It’s above and beyond for NASC

NASCNASC (National Access and Scaffolding Confederation) has announced the creation of 553 new apprentices by the Confederation’s member companies.

The announcement, made at NASC’s annual ball at the Queen’s Hotel in Leeds on Friday November 27, comes in conjunction with the ‘New Apprenticeship Challenge’ backed by the Confederation’s President, Kevin Ward.

The scheme, launched following Mr Ward’s inauguration as President in November 2013, has not only surpassed its original target of creating 400 scaffolding apprentices in his two-year tenure but has also raised £58,057 for Teenage Cancer Trust.

Mr Ward, who was once a scaffolding apprentice himself, said: “When I took on the role of NASC President, I challenged the members to achieve a couple fantastic goals during my two-year term – to create a minimum of 400 new CISRS apprenticeships and raise much needed funds for Teenage Cancer Trust. And I am very pleased to report that we have not only succeeded in reaching the 400 target, but actually surpassed it, creating 553 new apprentices, and raised over £58,000 for TCT.

“I would like to thank all NASC member companies who took part in the challenge. They have not only given these enthusiastic young people a great career opportunity in the scaffolding industry, but in the process have invested in the future of their businesses. And special mention must go to NASC member companies, Seabro, Interserve Industrial Services and Connect Scaffolding, who created 92 apprentices between them.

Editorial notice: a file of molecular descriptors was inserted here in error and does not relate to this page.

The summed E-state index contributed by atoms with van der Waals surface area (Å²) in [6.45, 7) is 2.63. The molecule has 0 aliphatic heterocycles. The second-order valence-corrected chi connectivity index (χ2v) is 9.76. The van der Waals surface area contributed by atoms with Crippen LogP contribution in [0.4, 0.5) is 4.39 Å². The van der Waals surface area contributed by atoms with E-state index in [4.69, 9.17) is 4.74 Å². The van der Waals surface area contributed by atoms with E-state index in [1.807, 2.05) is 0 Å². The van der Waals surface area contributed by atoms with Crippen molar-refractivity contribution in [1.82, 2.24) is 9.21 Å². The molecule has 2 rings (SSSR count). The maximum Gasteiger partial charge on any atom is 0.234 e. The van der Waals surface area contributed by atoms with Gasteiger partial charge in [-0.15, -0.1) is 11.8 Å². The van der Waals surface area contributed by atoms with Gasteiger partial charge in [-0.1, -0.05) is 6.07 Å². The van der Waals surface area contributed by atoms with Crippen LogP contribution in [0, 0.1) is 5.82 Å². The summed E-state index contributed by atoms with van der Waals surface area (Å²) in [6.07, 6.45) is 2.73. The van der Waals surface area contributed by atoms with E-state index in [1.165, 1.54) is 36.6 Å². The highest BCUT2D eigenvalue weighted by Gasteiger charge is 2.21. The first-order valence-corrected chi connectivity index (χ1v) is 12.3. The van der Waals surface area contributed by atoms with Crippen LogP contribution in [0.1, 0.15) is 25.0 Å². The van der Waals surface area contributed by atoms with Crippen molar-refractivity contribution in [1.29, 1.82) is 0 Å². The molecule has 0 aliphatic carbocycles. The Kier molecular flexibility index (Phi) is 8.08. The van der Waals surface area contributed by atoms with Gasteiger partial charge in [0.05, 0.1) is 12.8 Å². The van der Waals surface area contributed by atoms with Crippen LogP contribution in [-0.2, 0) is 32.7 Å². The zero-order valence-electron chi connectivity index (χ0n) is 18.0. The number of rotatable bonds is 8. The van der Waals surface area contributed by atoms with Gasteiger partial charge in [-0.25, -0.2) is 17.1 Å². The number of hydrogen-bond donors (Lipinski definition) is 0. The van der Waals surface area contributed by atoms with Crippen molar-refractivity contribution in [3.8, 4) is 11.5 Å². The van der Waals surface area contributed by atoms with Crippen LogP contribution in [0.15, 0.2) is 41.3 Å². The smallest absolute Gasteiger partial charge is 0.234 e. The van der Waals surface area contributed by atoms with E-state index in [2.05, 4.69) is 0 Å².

“I’d also like to thank all NASC members who have donated money to this worthy cause (TCT), with additional thanks to the member companies who stepped in and directly sponsored the charitable side of the challenge.”

Michelle Aucott, regional fundraising manager for Teenage Cancer Trust, West Midlands, said: “We are delighted to have the support of NASC and its members. The money raised from the New Apprentices Challenge will help to support young people with cancer, so they don’t have to face their diagnosis alone.”

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